Institutional members access full text with Ovid®

Share this article on:

Barriers to HIV treatment among people who use injection drugs: implications for ‘treatment as prevention’

Milloy, Michael-Johna; Montaner, Julioa,b; Wood, Evana,b

Current Opinion in HIV and AIDS: July 2012 - Volume 7 - Issue 4 - p 332–338
doi: 10.1097/COH.0b013e328354bcc8
INJECTING DRUG USE AND HIV: Edited by Lisa Maher and Nick Walsh

Purpose of review Recent research has confirmed the efficacy of employing highly active antiretroviral therapy (HAART) to prevent the transmission of HIV. However, barriers to the use of HAART among people who use injection drugs (PWIDs) remain an international concern. We review recent findings regarding factors determining effective HIV treatment among PWIDs and describe their possible impact on efforts to curb HIV incidence using HAART.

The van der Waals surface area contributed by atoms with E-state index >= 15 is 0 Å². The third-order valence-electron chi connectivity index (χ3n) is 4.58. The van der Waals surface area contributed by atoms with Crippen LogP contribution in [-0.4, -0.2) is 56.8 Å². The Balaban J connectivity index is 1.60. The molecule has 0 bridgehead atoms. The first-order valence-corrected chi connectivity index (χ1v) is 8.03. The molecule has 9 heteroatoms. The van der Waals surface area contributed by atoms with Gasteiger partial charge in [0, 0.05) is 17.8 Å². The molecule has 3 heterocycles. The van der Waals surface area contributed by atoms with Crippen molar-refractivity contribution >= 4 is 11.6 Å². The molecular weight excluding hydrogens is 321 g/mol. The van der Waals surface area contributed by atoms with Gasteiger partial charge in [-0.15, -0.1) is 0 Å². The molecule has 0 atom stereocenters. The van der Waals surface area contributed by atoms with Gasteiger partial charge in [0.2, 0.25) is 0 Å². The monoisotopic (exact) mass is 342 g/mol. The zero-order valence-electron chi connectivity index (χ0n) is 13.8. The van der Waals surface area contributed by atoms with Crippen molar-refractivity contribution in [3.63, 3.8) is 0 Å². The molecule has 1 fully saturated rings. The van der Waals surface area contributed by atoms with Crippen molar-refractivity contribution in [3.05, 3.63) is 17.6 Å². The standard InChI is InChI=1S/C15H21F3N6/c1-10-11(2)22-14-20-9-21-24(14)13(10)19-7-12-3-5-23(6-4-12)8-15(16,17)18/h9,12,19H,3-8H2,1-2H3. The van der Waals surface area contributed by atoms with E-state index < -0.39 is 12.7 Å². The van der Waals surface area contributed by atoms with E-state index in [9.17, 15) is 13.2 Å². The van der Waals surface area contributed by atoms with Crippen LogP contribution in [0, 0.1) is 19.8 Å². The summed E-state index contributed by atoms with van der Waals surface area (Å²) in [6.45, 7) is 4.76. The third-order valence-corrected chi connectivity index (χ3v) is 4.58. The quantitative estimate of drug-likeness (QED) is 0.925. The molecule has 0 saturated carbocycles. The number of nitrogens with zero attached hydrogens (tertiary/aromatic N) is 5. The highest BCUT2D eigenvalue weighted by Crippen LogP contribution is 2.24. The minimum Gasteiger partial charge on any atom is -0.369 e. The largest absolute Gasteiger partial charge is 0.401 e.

Recent findings Internationally, HIV-seropositive PWIDs continue to experience suboptimal HIV treatment outcomes compared with other risk groups. Recent findings have better elucidated the role of ongoing illicit drug use in limiting access and adherence to HAART. However, recent research has also increasingly demonstrated the important role that social, environmental and structural factors, resulting from the criminalization of PWIDs, have in placing barriers to optimal HAART use among this population.

Summary Treatment as prevention strategies for PWIDs will only be maximally effective if structural barriers to effective addiction and HIV treatment, which stem from the ongoing criminalization of this population, are addressed.

aBritish Columbia Centre for Excellence in HIV/AIDS, St. Paul's Hospital

bDepartment of Medicine, University of British Columbia, Canada

Correspondence to M.-J. Milloy, BC Centre for Excellence in HIV/AIDS, 608–1081 Burrard Street, Vancouver, BC V6Z 1Y6, Canada. Tel: +1 604 806 9116; fax: +1 604 806 9044; e-mail:

© 2012 Lippincott Williams & Wilkins, Inc.